The transition to an investee State necessitates reforms in the financial, corporate and public sectors. This paper focuses on reforms in the area of human rights. Using a case study of the Philippines, Malaysia, Indonesia and Singapore, it illustrates that reforms are being shaped by two forces. National courts and human rights institutions are bypassing the State and relying on their imagined global affinity as source of norms. In turn, the State is taking back control of the narrative by side-lining courts and human rights institutions, and in effect threatening to relapse into its authoritarian civil order past. This paper concludes that in this crisis ASEAN can mediate by formalizing and institutionalizing human rights through a process that involves the State and absorbs some of the political externalities that burden courts and human rights institutions.
E-commerce is redefining the landscape of ASEAN economy. Nevertheless, the prospect for a sustainable growth of ASEAN e-commerce would be dismal unless states maintain a clear and predictable legal framework for e-commerce. The primary focus of this research is electronic signature law, one of the most foundational areas in e-commerce legislation. The paper specifically selects Malaysia, Singapore, Thailand and Vietnam for investigation – the four leading ASEAN countries in the rapidly transforming regional e-commerce market. As this paper finds, under the influences of global, regional and comparative practices, these countries have developed their own domestic electronic signature regulation through various legislative and administrative measures. The paper demonstrates a trend of regulatory convergence developed in ASEAN states governing the use of electronic signatures, and explains the features of this trend.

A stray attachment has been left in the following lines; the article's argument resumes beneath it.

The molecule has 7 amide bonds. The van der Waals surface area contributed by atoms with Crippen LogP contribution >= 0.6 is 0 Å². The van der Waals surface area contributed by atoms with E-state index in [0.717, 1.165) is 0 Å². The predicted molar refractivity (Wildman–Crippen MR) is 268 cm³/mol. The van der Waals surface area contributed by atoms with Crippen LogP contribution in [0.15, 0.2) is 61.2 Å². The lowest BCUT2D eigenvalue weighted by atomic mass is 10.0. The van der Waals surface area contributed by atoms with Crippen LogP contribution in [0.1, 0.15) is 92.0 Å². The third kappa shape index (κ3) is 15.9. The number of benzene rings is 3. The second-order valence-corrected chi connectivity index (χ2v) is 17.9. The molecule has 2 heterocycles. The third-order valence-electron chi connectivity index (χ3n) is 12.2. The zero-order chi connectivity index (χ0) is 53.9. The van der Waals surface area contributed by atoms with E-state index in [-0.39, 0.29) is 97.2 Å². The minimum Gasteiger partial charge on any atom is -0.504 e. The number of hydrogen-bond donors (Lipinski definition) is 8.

This paper argues that Southeast Asian judiciaries hold a backdoor key that would allow the incorporation of environmental norms in a region sensitive to international law intruding on domestic sovereignty. Although the level of receptiveness may vary, decisions and rules crafted by a select ASEAN judiciaries indicate a growing openness to applying environmental law principles from multilateral agreements, national laws, and foreign court decisions. The past six meetings of the ASEAN Chief Justices’ Roundtable on Environment further exemplify the eagerness of judges to study each other’s laws and enforcement mechanisms to help them develop their own nation’s environmental jurisprudence. The collective behavior of these judiciaries suggests that legal transplantation by way of court decisions can potentially serve as a viable alternative towards the convergence of environmental norms in the region.